a key Republican staffer... ...tells him, “Jim, we’re not going to compromise with you on anything. We’re going to fight Obama on everything.” He plaintively replies, “That’s not what we did for Bush.” She says, “We don’t care. We’re just going to fight.”

I hate to give the right any credit at all, but it would have been good if Jim here had learned from her politics while dating.

Why on earth they were dating across the political divide is unclear, but I'm going to assume they may have a few shared interests, so to speak.
posted by Acid Communist at 3:17 PM on October 18, 2019 [2 favorites]


Damn. Corey is like the satire of a cranky old man.
posted by hilberseimer at 5:52 PM on October 18, 2019 [1 favorite]


I'd be cranky too if I had read that many Obama staffer memoirs.
posted by Cezar Golescu at 9:33 PM on October 18, 2019 [12 favorites]


The defining achievement of Barack Obama is operating the US presidency for eight years with a high degree of competence and no major scandals, while only committing well-established and socially acceptable war crimes.

Well, our demand for an absolutely perfect Democratic president who will fix everything sure worked well in 2016, didnt it?

And I'm certain that the same standards will be applied in 2020, especially if the nominee is a woman. Success is guaranteed!
posted by happyroach at 11:02 PM on October 18, 2019 [6 favorites]


president who will fix everything

You realise you're characterising a desire for a president not to commit war crimes as an unreasonably high bar to apply?

Like the comment you're referencing, to my eyes, acknowledges that this is considered a pretty tough demand, but we can recognise the hard choices and limited avenues of reality while still retaining at least the memory of our principles.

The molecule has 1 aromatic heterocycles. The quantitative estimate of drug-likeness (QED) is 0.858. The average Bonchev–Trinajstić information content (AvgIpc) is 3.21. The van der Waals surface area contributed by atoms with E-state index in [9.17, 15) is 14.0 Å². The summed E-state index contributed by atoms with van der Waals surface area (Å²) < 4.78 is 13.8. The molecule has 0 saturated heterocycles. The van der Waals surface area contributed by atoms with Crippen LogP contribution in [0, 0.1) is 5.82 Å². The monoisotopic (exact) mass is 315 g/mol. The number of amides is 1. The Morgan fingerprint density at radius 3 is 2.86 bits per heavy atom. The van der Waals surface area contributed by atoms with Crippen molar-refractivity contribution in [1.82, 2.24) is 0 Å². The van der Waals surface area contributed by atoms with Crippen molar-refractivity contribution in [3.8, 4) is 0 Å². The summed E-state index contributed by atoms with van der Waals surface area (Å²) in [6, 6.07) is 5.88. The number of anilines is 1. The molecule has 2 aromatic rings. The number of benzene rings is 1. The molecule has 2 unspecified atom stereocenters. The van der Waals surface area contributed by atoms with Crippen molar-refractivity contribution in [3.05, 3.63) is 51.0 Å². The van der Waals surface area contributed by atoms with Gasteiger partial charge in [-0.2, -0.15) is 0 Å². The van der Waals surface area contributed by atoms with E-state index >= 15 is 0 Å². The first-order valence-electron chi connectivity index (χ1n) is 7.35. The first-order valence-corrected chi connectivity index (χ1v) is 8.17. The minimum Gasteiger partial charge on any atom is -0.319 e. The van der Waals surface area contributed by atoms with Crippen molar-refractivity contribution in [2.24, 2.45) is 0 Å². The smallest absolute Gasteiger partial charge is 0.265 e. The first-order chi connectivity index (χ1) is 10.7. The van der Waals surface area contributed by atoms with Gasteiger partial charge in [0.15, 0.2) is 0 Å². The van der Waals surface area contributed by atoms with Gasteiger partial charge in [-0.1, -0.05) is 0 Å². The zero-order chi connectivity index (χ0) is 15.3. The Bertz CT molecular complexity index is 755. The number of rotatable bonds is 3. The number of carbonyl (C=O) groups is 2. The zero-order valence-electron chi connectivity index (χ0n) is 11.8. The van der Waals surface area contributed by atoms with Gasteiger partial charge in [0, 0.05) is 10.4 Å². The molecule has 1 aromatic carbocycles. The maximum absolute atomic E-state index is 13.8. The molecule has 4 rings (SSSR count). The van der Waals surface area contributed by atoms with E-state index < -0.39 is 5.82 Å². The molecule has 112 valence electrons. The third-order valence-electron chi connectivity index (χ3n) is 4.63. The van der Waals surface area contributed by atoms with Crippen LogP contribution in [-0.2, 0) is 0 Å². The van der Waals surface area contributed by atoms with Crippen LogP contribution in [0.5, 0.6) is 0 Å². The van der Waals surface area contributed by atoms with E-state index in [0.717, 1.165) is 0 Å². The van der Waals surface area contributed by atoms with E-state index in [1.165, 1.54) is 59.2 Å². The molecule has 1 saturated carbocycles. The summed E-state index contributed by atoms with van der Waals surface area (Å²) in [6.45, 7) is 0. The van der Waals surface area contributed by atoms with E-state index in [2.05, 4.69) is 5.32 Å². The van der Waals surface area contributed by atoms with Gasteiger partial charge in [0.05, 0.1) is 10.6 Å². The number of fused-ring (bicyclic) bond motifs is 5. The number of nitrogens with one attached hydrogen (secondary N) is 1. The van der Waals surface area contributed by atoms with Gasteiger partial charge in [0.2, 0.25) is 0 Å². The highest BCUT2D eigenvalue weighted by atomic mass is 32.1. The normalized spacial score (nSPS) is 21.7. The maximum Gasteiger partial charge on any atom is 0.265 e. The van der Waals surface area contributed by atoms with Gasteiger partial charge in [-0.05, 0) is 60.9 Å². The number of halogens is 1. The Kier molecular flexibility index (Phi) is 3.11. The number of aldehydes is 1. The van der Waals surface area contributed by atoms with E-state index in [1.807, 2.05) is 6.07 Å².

posted by Acid Communist at 11:15 PM on October 18, 2019 [6 favorites]


> Cass Sunstein called him a "visionary minimalist".

For your delectation, the letter that Cass Sunstein wrote in support for Eugene Scalia as Secretary of Labor in the Trump administration. Say what you will about Obamanauts, they understand how the wheels of power are greased.
posted by tirutiru at 7:10 AM on October 19, 2019 [1 favorite]


You realise you're characterising a desire for a president not to commit war crimes as an unreasonably high bar to apply?

In the context of the 21st century we find ourselves in, and given how everyone seems to define war crimes as they please, it pretty much is.
posted by AdamCSnider at 5:18 PM on October 19, 2019 [2 favorites]


You realise you're characterising a desire for a president not to commit war crimes as an unreasonably high bar to apply?

I'm sure that when we hit election season, you'll find SOMETHING the Democratic candidate did that you can define as a war crime. No matter who it is.

But dont worry. We'll always have Jill Stein, pure as the driven snow...
posted by happyroach at 9:26 PM on October 19, 2019 [4 favorites]